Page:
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Egyptian Halls- Is it to be another dagger blow for Glasgow?

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October 2 2009

Egyptian Halls- Is it to be another dagger blow for Glasgow?
Derek Souter, director of Union Street Properties (USP), weary of an 11 year long struggle to breathe life into the crumbling Alexander “Greek” Thomson Egyptian Halls has declared: “If this final opportunity is not realised and if the floors can’t be repaired, then the stairs go and the façade will need to be propped and perhaps eventually demolished due to combined cost and structural issues. This is a doomsday scenario for Union Street which is in dire need of Regeneration NOW.”
 
Souter also fears that to then avoid potential structural collapse would also leave council taxpayers with a massive bill to prop the façade up, a process which could close off a section of street and impede traffic on what is a major city congestion point and cause further businesses to hemorrhage in Union Street . This would cost significantly in excess of what is needed now.

However with long running problems over ownership resolved after Glasgow City Council (GCC) served compulsory purchase orders on upper floor owners in 1995, Souter and his fellow investors (Duncan Souter and Kelvin Kerr) now enjoy 100% control and the flexibility to seek a partnership of the public and private sectors to revitalise the architectural landmark.

To achieve this it will be necessary for Historic Scotland, GCC and Scottish Enterprise to agree on a significant funding package, the remainder of the £12m costs sourced privately probably through a BPRA funding vehicle with Souter stating there could be “100% payback of grant funding within a decade” and that no money would be accepted until an end user was identified. Souter also reinforced USP/USI investment to date is £5M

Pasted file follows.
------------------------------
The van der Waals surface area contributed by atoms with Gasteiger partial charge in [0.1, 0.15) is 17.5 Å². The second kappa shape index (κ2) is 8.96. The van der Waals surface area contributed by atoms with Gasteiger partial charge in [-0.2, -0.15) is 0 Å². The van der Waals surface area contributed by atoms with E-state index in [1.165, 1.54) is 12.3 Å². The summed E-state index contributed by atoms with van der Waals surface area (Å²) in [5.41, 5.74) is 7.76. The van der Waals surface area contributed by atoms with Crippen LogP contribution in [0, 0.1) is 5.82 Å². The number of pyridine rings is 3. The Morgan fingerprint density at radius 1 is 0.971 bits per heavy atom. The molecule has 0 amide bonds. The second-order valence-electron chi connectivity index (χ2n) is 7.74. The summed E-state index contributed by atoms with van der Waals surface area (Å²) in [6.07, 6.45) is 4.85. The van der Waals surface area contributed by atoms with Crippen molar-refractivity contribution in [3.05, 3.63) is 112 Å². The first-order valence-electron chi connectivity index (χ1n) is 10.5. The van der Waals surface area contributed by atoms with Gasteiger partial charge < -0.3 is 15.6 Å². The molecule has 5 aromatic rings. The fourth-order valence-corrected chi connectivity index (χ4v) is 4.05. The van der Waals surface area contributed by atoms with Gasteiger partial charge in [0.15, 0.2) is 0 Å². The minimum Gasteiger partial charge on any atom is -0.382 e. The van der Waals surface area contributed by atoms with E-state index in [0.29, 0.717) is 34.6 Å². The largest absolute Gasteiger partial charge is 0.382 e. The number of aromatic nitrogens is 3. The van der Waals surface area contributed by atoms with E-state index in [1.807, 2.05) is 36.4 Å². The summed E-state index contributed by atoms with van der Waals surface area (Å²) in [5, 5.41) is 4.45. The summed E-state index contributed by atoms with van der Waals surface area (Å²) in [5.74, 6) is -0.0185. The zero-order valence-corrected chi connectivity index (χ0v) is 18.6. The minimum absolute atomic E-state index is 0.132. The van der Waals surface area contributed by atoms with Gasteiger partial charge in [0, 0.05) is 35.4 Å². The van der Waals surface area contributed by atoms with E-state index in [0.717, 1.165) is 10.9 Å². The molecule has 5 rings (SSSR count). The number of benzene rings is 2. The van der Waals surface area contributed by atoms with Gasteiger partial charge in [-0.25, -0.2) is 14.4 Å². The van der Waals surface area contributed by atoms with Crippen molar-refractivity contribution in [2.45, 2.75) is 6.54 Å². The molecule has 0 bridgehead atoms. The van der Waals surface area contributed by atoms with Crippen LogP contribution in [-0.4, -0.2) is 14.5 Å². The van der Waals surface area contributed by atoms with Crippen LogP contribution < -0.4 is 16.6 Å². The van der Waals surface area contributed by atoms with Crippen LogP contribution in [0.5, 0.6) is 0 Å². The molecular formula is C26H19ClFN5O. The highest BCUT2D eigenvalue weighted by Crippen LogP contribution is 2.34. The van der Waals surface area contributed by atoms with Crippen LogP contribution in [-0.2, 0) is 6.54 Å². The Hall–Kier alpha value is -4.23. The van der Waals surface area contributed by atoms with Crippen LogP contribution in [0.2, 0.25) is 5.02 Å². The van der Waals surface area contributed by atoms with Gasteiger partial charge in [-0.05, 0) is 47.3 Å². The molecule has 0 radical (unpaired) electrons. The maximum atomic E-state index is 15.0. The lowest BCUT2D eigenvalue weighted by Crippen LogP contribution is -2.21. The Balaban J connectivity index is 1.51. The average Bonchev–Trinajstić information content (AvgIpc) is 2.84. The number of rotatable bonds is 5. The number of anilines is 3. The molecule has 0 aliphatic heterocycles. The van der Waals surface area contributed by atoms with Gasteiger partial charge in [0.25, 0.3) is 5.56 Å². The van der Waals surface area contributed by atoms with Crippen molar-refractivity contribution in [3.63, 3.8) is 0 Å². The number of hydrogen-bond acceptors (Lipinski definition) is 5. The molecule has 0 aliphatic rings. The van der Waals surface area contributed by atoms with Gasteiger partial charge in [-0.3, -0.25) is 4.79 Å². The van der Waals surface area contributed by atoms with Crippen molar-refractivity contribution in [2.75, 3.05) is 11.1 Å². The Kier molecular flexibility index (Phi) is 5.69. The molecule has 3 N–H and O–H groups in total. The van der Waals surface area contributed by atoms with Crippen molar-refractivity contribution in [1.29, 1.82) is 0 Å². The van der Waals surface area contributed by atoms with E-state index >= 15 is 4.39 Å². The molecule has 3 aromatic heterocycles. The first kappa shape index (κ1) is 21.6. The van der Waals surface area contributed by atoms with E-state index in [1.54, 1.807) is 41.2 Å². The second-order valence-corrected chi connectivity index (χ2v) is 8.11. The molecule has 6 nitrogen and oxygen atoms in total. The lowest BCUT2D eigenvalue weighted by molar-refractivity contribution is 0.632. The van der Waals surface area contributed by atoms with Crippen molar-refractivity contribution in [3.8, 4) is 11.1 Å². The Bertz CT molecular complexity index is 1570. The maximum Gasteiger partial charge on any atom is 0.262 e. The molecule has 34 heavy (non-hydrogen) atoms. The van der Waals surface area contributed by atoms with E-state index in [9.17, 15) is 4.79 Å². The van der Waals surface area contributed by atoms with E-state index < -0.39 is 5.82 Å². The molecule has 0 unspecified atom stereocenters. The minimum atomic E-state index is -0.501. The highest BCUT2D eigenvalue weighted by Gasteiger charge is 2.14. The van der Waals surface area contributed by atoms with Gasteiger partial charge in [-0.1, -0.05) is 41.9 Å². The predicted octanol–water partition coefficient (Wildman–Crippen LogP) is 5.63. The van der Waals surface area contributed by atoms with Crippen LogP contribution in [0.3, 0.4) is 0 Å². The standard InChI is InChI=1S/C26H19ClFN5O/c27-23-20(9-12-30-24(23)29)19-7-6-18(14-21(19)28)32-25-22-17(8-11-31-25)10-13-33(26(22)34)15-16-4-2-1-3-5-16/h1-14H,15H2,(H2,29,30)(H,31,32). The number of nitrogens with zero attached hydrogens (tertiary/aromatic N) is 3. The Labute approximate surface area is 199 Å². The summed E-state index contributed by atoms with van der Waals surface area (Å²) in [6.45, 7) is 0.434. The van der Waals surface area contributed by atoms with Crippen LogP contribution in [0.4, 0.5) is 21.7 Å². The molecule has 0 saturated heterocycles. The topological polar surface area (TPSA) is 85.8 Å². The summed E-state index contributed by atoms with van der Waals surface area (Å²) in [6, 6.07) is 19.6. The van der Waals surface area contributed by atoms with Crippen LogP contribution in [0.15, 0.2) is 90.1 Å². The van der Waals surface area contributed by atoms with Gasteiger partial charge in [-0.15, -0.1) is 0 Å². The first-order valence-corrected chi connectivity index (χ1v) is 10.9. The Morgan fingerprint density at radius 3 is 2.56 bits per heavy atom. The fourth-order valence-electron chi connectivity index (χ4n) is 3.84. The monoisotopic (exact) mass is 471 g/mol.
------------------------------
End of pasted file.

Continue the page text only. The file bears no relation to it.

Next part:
Costs have soared on the A listed warehouse over this 20 year long prevarication and the building fabric continued to deteriorate. Said Souter “We’ve spent the last three years with GCC/Historic Scotland stating what would happen and it is now becoming reality at an accelerating pace, our plans, which would preserve the building’s unique iron framework and add a three storey extension were first raised late 2006. “And now after another £350k of investment by USP it’s now conceded by GCC “there’s structural issues” with the floors, which literally skyrockets the costs and which we’d also identified late 2006”.

Revised plans for the Halls designed by the Morrison Partnership/Addison Conservation, have been with GCC/HS for 8/9 months and should receive listed building consent from GCC/ HS for the Upper Floors to become offices or a more likely a 110-120 bedroom hotel with Retail/Restaurant/ Bars on the Ground Floor. The location lends itself to this form of mixed use and would at long last see what was once one of Glasgow’s primary thoroughfares benefit from long overdue investment.

 A spokesperson for Historic Scotland stated: “There is no current application before us for grants, we previously offered a grant to the owner but that fell through because the owner pulled the project, considering it no longer commercially viable”.  

But Souter clarifies: “The project was not pulled but the present scheme was now unviable both structurally and commercially, hence a new scheme was required,” opining: “Over 11 years it’s been nigh impossible to generate a cohesive public body approach and talk of fast tracking, which we sought way back in 2001 is at last potentially there but is still embryonic and needs collective agreement and activity, however an application for Historic Scotland is currently being prepared and is expected to be submitted in outline form later this week. Same is required of Scottish Enterprise via their Property Assistance Fund. If we can get all three bodies co-operating effectively there’s a fighting chance for the Egyptian Halls. I’ve written to around 25 key people at GCC/HS/SE and the Scottish Executive to try to achieve this”.
 
Is Souter optimistic? He states although one can always be derailed the impending Commonwealth Games does provide a bigger incentive commercially than the City of Culture way back in 1999.

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